Court case could have effect on admissions
By Ester Cross, The Dartmouth Staff
Published on Monday, October 22, 2012
The Supreme Court’s pending decision on Fisher v. University of Texas, a case challenging the use of affirmative action policies in public universities, could have unforeseen effects on admissions policies even at private universities like Dartmouth, according to Dean of the College Charlotte Johnson.
The Fisher case is solely concentrated on the use of race in admissions policies at public universities and does not consider whether private institutions can use race-conscious admissions policies. The case is unlikely to have a direct and immediate impact on private colleges and universities, but Dartmouth generally adheres to federal rules on admissions, Johnson said.
“Dartmouth now is toeing the law of the land with respect to race-conscious admissions policies in higher education,” Johnson said.
The case before the Supreme Court involves Abigail Fisher, a white student denied admission to the University of Texas, which uses race as a factor in its admissions process. At issue in the case is whether or not public universities can use affirmative action policies that take a student’s race into consideration in admissions decisions. If the Supreme Court rules in favor of Fisher, it may overturn its previous decision in Grutter v. Bollinger, a 2003 case that upheld the University of Michigan Law School’s right to use affirmative action in admissions.
Johnson, a lawyer by training, was a senior administrator at the University of Michigan Law School in 2003 and played a role on both the legal strategy and core communications teams. She said that the Grutter decision allowed the university to use affirmative action as a tool to diversify its student body.
“I feel now as I did then that race-conscious admissions policies — where race is considered as one of many factors in a holistic process — are a modest tool for ensuring access to an education by a diverse group of our citizens and for ensuring that schools are able to carry out their mission of educating a diverse and talented pool of students,” she said.
Johnson said that a major misconception surrounding affirmative action in admissions is that race-conscious policies admit unqualified students to the College. However, in choosing a new class, the admissions review process considers many factors of an individual application, including race, ethnicity, geographical origin, background, experience and public or private educational background, according to Johnson.
Dean of Admissions and Financial Aid Maria Laskaris said that the impact of the Supreme Court decision on the College will depend on the specific outcome of the case. If the court rules that students can no longer identify their race or ethnicity on the Common Application, then the admissions process will admit students without consideration of those factors unless students choose to self-identify in other ways, Laskaris said.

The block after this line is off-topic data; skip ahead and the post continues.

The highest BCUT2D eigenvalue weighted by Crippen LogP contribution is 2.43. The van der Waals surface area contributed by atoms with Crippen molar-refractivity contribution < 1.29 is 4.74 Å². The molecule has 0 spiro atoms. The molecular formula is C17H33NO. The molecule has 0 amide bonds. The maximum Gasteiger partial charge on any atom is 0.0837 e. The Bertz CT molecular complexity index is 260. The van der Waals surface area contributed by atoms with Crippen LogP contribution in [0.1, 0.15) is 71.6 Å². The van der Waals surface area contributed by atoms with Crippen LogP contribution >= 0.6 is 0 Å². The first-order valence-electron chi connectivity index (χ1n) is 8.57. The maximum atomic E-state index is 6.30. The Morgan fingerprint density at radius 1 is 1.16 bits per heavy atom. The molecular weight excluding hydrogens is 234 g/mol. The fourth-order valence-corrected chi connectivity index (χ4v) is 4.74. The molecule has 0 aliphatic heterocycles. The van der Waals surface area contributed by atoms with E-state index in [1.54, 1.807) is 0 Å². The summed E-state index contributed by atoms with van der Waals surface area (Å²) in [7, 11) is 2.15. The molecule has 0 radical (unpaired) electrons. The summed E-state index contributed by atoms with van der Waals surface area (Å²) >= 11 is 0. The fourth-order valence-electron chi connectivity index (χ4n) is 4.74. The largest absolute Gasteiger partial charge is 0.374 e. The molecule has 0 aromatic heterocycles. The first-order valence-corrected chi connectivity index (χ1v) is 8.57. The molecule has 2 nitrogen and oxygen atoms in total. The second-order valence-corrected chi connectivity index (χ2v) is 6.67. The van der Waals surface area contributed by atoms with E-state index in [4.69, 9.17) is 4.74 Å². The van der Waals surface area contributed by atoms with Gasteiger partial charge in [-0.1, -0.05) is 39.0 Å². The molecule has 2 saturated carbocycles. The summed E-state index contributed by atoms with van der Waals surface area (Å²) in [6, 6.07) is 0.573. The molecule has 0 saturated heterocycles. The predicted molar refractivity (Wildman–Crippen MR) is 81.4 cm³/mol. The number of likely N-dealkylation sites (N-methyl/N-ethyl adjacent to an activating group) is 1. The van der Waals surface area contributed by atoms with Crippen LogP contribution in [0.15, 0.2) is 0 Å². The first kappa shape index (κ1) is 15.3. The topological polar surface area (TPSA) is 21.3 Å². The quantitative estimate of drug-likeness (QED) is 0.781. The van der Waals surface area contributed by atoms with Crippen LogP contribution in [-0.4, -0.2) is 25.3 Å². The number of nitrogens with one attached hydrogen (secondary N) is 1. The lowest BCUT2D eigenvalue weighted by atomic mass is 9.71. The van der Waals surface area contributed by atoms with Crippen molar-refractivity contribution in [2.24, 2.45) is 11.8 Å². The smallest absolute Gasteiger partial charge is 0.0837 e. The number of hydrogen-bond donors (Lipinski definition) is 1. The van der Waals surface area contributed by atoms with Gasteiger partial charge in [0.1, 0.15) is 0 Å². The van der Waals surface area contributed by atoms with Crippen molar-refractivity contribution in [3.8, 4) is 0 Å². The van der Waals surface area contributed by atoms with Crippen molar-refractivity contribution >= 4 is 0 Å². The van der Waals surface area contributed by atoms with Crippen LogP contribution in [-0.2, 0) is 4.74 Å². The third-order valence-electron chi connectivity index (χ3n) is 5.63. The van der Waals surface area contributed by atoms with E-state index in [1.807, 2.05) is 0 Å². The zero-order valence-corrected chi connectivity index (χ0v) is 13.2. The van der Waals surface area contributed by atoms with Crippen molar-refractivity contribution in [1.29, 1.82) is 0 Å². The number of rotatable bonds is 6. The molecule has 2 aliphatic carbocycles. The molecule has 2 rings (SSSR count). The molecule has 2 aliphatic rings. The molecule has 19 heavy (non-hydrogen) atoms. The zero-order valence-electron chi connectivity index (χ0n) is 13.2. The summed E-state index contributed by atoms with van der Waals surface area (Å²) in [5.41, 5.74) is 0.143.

“We will continue to review applications holistically and think about students and all that they bring to the table in terms of academic and personal accomplishments, experiences and perspectives — things that we think would really enrich the community,” she said.
In building a diverse student body, the College’s recruitment efforts “cast a wide net” into historically underrepresented communities to recruit a diverse applicant pool, Laskaris said.
The debate about building diverse student bodies at colleges and universities across the United States has included potentially using students’ socioeconomic background instead of their race in the admissions process. At Dartmouth, however, which has a need-blind admissions policy, building a diverse class based on socioeconomic background could be a challenge, Laskaris said.
“We have said that we don’t want that information to be a part of our consideration because of the potential that students might be denied if they need too much financial aid,” she said.
David Sayet ’13, who is a member of Native Americans at Dartmouth, said that the College’s affirmative action policies have effectively increased diversity in the student body.
“If anything, the College is finally fulfilling its charter, which is a separate issue from affirmative action because that’s just doing what the College is supposed to do,” he said.
Sayet said the issue at heart is students’ reactions to affirmative action policies. He said that Native American students continue to be stigmatized by their peers as “Dartmouth’s little Indian problem,” whose acceptance to the College hinges on their racial and ethnic backgrounds.
“You are analyzed no longer as a person,” Sayet said. “You get forced into this category as just a Native who got in.” Assistant Dean and Advisor to Latino Students in the Office of Pluralism and Leadership Rodrigo Ramirez said that some minority students’ discontent with affirmative action policies results as a reaction to other students’ questioning of their accomplishments.
Ramirez said that affirmative action policies ultimately allow universities to take into account minority groups in the United States that have historically been disenfranchised.
“Exposure to others of different backgrounds increases cultural confidence and adaptability and better prepares students to society’s problems, which often involve working with others unlike themselves,” he said.
Afro-American Society President Nikkita McPherson ’13 said that diversity in the student body allows students to engage and learn from each other.
“Whether or not Dartmouth actually has a diverse population is debatable since diversity is not simply filling quotas,” she said. “Instead, it should be people actively engaging with each other, agreeing, disagreeing and stretching their minds beyond their personal perspectives, ignorances and narratives.”